Morris County possesses many properties on the National and State Registers of Historic Places. Council Grove Carnegie Library established around 1917, is one of the libraries started with the help of Andrew Carnegie and the Carnegie Corporation and their work in establishing public libraries. The Seth Hayes Home, built in the mid 1860’s is located in Council Grove. Six Mile Creek Station Historic District was a stage stop after the stop at Diamond Springs was destroyed in 1863. It served as a stop for just a few years, until around 1866. The buildings were burned down by Cheyenne Indians in 1868. It was used for ranching in later years. The Kaw Methodist Mission which was established in 1851. The Last Chance Store, built in 1857, was not only an important place on the Santa Fe Trail and Indian trading years, but was also used as a polling place in 1858 when the Lecompton Constitution was being voted on. The Council Grove National Historic Landmark is not only on the National Register, but has gained the higher status of National Historic Landmark.

There are many interesting figures with connections to Morris County. Charles Curtis, United States Senator and Vice President of the United States, attended the Kaw Indian School on the reservation south of Council Grove when he was eight years old. He moved to Topeka in Shawnee County when Cheyenne Indians threatened to raid the Kaw Indians. Frank “Chief” Hauke, an active local politician and candidate for governor, became an honorary chief of the Kaw Indians. George A Custer purchased a great deal of land in the area and had camped under “Custer Elm” in 1867. W. L. “bill” Young who was a long-time mayor of Council Grove was known statewide for his work for flood control and his efforts in obtaining the federal reservoir near Council rove. John Rhodes, the United States Representative from Arizona and Minority Leader in Congress is a native of the county. George Morehouse, lawyer, writer, state senator, drafted the first automobile laws in the West and sponsored the bill making the Sunflower the state flower. He originated the movement after the turn of the century to mark the Santa Fe Trail and other historic highways. James M. Miller served as a Congressman from the county from 1899 to 1911.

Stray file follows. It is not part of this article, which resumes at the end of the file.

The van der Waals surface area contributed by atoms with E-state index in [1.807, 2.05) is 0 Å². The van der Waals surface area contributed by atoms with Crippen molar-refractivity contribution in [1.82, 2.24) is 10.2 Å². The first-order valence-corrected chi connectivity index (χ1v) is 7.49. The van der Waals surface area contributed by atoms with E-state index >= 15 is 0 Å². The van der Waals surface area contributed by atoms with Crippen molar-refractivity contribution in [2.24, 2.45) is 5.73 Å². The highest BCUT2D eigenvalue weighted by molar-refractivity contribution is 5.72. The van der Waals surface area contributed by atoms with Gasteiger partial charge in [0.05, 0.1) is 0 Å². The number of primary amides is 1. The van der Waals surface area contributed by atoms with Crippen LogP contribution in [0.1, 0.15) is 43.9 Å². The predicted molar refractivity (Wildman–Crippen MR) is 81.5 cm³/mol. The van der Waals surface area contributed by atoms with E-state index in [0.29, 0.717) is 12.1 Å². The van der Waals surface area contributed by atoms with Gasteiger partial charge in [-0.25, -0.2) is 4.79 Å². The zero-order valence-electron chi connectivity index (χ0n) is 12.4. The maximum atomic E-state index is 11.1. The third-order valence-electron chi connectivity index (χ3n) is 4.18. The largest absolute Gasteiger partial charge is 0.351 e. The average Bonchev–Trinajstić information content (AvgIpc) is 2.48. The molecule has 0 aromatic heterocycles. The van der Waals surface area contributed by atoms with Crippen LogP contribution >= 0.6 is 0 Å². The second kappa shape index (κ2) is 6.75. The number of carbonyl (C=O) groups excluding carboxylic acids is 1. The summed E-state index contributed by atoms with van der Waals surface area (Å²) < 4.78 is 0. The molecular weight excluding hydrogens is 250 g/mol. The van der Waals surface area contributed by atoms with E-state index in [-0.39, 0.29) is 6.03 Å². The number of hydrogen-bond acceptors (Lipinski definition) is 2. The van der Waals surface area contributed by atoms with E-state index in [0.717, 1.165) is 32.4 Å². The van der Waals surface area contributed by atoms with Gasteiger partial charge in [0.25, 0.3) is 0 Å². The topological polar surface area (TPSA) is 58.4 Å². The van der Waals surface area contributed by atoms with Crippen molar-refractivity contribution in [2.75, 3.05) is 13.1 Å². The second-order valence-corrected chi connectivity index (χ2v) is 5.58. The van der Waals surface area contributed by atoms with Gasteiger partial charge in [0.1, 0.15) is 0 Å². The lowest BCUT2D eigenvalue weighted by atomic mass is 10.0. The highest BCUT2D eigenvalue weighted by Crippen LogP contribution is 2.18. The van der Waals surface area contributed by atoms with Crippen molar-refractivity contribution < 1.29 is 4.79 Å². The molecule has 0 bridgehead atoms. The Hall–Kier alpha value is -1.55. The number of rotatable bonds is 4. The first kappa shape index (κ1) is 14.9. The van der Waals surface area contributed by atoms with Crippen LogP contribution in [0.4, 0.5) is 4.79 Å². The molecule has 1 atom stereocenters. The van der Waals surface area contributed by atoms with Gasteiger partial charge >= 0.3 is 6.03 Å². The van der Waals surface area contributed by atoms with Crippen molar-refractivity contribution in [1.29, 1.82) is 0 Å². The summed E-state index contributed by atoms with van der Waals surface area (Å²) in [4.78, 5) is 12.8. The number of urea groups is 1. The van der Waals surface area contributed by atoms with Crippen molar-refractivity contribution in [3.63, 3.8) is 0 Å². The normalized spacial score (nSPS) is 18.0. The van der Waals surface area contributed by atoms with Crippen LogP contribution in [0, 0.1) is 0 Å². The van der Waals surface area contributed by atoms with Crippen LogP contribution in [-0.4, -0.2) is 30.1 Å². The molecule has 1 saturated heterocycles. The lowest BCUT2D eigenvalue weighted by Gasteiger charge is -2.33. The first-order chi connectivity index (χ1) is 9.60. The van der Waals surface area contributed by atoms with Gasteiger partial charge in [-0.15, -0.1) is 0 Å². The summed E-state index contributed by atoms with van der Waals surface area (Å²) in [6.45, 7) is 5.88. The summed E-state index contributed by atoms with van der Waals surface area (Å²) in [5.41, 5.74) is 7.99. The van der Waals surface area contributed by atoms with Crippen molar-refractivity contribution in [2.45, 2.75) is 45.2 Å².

Quick Facts

Date Established: June 21, 1855
Date Organized: February 11, 1859
County Seat: Council Grove
Kansas Region: North Central
Physiographic Region: Flint Hills Uplands and Osage Cuestas
Scenic Byways: Flint Hills
Courthouse: 1969


1825 - Treaty with the Osage in what is now Council Grove.
1846 - Reservation related treated with the Kaw
1847 - Seth M. Hayes establishes a trading post in the county.
1851 - 1854- Kaw Mission is an active school for the Kaw Indians.
1855 - Wise County is established.
1859 - Wise County becomes Morris County.
1868 - Cheyenne Indians invade the county to fight the Kaw.
1870 - Benjamin “Pap” Singleton starts the settlement of Dunlap for the incoming “Exodusters,” freed slaves immigrating from the South. 

More on Morris County


Entry: Morris County, Kansas

Author: Kansas Historical Society

Author information: The Kansas Historical Society is a state agency charged with actively safeguarding and sharing the state's history.

Date Created: February 2010

Date Modified: August 2023

The author of this article is solely responsible for its content.